Falls along Tracy Arm
The narrow fjord of Tracy arm entranced us at every turn. Each time we thought we had seen the most spectacular waterfall cascading from a thousand feet above us we would turn another corner and see one even more spectacular. We could motor a few feet from the shore and our depth sounder's 400 foot maximum depth was inadequate to probe the water under our keel.
Glaciers at head of Tracy Arm
The real reason for traveling Tracy Arm was to see the two tide water glaciers at its head. We were lucky enough to get to the glaciers when the currents and wind had spaced the ice bergs far enough apart to allow us to get as close as our comfort level would allow. The glaciers were astounding. We were able to watch on minor calving episode and even though it was small the sound in the fjord was impressive.
In Puget Sound we don't worry about ice bergs nor do we have the chance to appreciate their beauty and variety. After reading Titanic stories we could only think of them as evil things to watch out for. Now we look forward to seeing what nature has hewed. I dove near a small "ice cube" version and found the under water 90% fascinating as well. Mountain goats on the shear cliffs are just visible with our large binoculars and barely make a white spot on the photo taken through my longest lens.
We spent our second night in Tracy cove after exiting Tracy Arm. It is a beautiful evening but there are lots of boats now as the weekend is approaching and this is a common weekend trip from Juneau.
Juneau and Mendenhall Glacier
Map of Juneau area
We had gone to bed very concerned that we had cut our fuel budget too close and might not make it to Juneau but awoke on July 9th to a perfect following wind and had a free ride most of the rest of the way under the spinnaker. We rented a car in Juneau and visited the sights including the Mendenhall Glacier which comes to within a few miles of downtown.
We left Juneau at 9 PM so that we could traverse Gasineau Channel at maximum high tide since the Mendenhall Bar consist of exposed mud flats at any other time. We were unable to find any locals who had been through the passage (it is marked) in the past year to confirm if the depth markers at the entrance to the passage were correct. We carefully wove our way through the marks in the twilight (our expensive binoculars became invaluable) and hoped that the depth sounder was reading correctly through the muddy water. We made it through at 11 PM after passing the shallowest point with only 3.8 ft of water under the boat (there is something to be said for retractable keels and rudders).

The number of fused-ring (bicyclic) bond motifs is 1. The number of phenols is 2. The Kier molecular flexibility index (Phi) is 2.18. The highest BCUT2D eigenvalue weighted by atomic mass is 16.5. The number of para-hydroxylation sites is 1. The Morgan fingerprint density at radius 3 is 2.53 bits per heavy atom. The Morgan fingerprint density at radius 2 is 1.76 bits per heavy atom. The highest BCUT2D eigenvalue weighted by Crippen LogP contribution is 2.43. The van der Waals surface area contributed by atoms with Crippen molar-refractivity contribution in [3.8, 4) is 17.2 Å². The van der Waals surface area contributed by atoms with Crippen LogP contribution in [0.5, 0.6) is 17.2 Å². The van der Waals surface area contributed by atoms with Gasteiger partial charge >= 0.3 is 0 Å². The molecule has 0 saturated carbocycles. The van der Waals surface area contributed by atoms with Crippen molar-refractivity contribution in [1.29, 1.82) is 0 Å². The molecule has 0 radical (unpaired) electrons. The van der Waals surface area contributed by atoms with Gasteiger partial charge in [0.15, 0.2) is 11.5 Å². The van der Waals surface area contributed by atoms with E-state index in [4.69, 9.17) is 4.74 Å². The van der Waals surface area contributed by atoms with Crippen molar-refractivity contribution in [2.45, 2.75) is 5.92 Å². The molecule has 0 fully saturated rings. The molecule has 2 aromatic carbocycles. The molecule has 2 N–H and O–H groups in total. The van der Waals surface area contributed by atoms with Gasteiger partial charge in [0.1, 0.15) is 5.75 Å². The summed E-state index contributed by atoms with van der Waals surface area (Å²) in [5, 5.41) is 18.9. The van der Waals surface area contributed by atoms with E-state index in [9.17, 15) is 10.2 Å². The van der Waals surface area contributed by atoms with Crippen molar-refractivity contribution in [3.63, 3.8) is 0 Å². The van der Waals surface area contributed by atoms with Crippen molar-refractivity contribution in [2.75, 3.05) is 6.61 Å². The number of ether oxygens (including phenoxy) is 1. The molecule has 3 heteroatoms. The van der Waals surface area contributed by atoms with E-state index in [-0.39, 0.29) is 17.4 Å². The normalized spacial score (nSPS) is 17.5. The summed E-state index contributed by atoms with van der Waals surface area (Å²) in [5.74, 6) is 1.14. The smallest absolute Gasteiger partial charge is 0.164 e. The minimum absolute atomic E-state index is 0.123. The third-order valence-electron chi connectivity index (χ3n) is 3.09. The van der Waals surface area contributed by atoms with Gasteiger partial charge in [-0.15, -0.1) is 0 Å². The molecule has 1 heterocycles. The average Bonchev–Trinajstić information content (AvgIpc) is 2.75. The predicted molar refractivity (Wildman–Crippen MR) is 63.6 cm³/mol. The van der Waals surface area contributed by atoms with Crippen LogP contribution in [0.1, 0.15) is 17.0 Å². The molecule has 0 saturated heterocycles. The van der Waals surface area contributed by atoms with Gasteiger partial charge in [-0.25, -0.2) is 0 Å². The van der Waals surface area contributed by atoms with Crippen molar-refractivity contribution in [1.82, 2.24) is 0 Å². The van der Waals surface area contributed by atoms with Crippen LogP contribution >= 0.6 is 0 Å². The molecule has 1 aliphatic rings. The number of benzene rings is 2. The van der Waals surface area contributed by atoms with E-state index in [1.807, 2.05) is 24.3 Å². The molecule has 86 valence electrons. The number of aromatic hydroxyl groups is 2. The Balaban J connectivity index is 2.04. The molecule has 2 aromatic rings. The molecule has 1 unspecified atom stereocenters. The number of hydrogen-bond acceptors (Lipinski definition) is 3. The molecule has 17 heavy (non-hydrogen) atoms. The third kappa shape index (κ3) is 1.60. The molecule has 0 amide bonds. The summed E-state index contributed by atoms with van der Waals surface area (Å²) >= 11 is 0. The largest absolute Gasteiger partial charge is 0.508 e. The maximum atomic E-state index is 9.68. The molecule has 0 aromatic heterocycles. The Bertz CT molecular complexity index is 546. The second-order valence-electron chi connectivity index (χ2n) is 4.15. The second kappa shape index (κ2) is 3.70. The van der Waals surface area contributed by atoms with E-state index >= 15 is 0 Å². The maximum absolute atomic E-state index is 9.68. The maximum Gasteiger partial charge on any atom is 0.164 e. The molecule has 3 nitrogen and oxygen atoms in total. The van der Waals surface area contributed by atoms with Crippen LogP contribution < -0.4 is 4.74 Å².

Map - Juneau to Skagway
Boat Harbor passage
July 12th we motored up Favorite Channel. Clarice was determined to catch one of the salmon that were jumping all around us but was unable to get them to strike a lure. We set the GPS for the entrance to a small bay and were about to question if the guidebook had misled us when we finally sighted the narrow "J" shaped channel that led into the Boat Harbor bay.
Fish jumping in Boat Harbor
Once inside of Boat Harbor it was hard to convince ourselves that we were not in a freshwater mountain lake. I counted 10 salmon out of the water at one time and we were half expecting one to jump into the dingy on its own.
Gillnetter in Boat Harbor
Clarice finally gave up fishing (or I got tired of rowing her around) and we decided to try to buy fish off a boat that was gill netting in the bay. The fishermen laughed and told us that they were getting pretty sick of fish and "charged" us the fee that we had to take two fish rather than one. Three days later we were getting pretty tired of salmon too.
The next day we motored North up Lynn Canal and landed in Haines. We enjoyed Haines because while cruise ships stop there moderately frequently they don't own the town (literally). The town had a more leisurely pace about it and we were able to buy art work at much lower prices from the artists themselves.
Lynn Canal (Fjord)
Our final day traveling on the water we went from Haines to Skagway where we were able to meet up with my father with very little trouble. We toured the town and then pulled the boat out of the water on July 15th. After fearing that we would find a month on a 26 foot boat to be claustrophobic, we instead both felt a strange sadness that our home "with the thousand mile backyard" was being taken from the water where it belonged. We put Dad and his friend on the ferry to Juneau and pulled the boat up the hill to Whitehorse Canada and started the next part of our summer trek.
We hope to get the land portion of the trip on the web before too long. If you are interested in following along then check back here periodically.
If you wish to comment, want to take a trip up the inside passage and want further advice (piece of advice #1 - quit planning and just do it), or whatever then we can be contacted at firstname.lastname@example.org .